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Supervisor: Dr Adam Menuge


Research overview:

This research is driven by an interest in nineteenth-century architectural history, particularly the relationship between large estates and new technologies during the Industrial Revolution.

Current research focuses on the production of decorative stones or ‘marbles’ in Britain which experienced a revival in the early nineteenth century. Looking specifically at the extraction and production of decorative stones and how methods and technologies developed with a particular focus on the involvement of the Dukes of Devonshire.

Interest in decorative stones from Britain’s shores was revived in the early nineteenth century, leading to the discovery of new sources. Soon the trade was significant and a nationally important industry was realised. Britain’s decorative stones were used, and can still be seen, in many prominent buildings.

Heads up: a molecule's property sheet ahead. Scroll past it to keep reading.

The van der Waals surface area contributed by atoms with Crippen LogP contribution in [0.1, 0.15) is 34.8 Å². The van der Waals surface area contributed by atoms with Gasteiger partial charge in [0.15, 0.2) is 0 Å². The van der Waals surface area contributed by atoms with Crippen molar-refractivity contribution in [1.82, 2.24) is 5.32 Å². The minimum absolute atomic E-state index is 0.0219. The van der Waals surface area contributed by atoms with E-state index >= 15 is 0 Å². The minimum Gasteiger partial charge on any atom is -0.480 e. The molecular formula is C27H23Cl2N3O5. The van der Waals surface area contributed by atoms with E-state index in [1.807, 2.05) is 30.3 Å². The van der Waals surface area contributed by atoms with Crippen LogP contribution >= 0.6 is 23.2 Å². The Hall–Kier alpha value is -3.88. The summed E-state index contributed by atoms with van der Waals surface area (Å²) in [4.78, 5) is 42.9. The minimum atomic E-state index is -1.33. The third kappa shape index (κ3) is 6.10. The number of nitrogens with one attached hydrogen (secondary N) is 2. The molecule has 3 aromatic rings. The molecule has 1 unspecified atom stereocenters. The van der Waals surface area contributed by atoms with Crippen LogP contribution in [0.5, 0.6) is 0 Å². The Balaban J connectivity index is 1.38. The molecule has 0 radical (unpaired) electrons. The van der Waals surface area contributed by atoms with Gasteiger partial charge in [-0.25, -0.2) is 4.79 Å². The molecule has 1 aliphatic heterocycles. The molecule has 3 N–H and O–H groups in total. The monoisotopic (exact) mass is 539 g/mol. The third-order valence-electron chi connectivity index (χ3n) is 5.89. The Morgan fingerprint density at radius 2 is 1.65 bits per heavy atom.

This industry was patronised by the aristocracy, most notably by the Cavendish family, some of whom, especially the 6th Duke of Devonshire, were passionate collectors of decorative stones. As well as collecting stones from further afield, the family exploited their own extensive estates, investing in the industry and ensuring local decorative stones were used liberally throughout their grand houses and estate buildings, and encouraging a fashion for their use which was taken up by leading architects.



Eimar is a conservation accredited architect and a 2019 alumna of the University of Cambridge, where she completed an MSt in Building History (with distinction) in the Faculty of Architecture and History of Art. She has worked for architectural firms in the UK and Ireland on a number of prominent buildings for clients including the Royal Household, Historic Royal Palaces and the Parliamentary Estate.